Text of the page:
Will & Trust Formation
Wills and Trusts are both estate planning documents used to pass assets on to beneficiaries at death. Estate plans must be written, signed, and notarized by the person who owns the estate. By making a will you can decide what happens to your property and possessions after your death. If you die without a will, your assets may be distributed according to the law rather than your wishes. Wills involve probate for changing the title on assets, when someone passes away; but it opens the door for relatives to contest will & tie-up the estate in court for years.
Establishing a trust is a great way to mitigate some or all of the flaws involved in estate planning using wills. The benefits of trust over wills to pass your estate to your beneficiaries is as under:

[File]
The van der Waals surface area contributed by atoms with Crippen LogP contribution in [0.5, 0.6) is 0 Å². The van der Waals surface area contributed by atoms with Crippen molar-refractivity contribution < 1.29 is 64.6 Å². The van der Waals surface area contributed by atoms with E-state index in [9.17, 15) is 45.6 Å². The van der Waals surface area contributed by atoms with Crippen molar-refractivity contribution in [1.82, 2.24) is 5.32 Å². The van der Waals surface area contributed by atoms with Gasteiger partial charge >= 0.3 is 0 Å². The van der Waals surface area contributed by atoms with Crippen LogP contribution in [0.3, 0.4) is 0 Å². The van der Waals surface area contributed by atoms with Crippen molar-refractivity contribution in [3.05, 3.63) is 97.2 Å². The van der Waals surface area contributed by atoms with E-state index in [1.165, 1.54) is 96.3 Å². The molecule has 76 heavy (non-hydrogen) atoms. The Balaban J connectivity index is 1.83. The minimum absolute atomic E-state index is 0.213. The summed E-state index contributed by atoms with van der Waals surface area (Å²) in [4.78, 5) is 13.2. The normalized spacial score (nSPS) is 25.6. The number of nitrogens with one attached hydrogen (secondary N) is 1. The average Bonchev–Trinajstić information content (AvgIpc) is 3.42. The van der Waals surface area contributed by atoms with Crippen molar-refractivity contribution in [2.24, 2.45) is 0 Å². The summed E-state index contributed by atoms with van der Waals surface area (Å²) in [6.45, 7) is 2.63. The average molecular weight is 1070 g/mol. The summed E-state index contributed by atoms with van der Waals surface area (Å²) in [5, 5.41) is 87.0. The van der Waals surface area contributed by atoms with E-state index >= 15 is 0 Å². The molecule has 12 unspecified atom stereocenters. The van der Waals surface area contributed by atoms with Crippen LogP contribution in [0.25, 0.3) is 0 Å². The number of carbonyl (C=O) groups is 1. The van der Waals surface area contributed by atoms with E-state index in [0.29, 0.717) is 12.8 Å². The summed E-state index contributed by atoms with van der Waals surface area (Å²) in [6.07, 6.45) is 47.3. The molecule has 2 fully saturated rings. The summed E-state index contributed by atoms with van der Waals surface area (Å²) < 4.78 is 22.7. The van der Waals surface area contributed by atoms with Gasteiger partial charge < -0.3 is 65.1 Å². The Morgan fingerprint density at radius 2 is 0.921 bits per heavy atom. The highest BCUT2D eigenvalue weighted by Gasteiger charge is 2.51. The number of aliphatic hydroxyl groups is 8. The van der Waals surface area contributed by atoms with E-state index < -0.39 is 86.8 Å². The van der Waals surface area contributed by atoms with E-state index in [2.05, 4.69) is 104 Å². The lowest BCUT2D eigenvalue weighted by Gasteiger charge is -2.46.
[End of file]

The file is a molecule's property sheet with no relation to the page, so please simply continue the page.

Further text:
• A trust can be used to avoid probate – a will cannot.
• A trust can provide creditor protection for the inheritance you leave to beneficiaries – a will cannot.
• A trust can administer assets for minor beneficiaries without court intervention – a will cannot.
• A trust gives the trustee the authority to distribute assets immediately to the beneficiaries based on the terms of the trust.
Trust are not for everyone, however, so it is important to seek proper financial advice.
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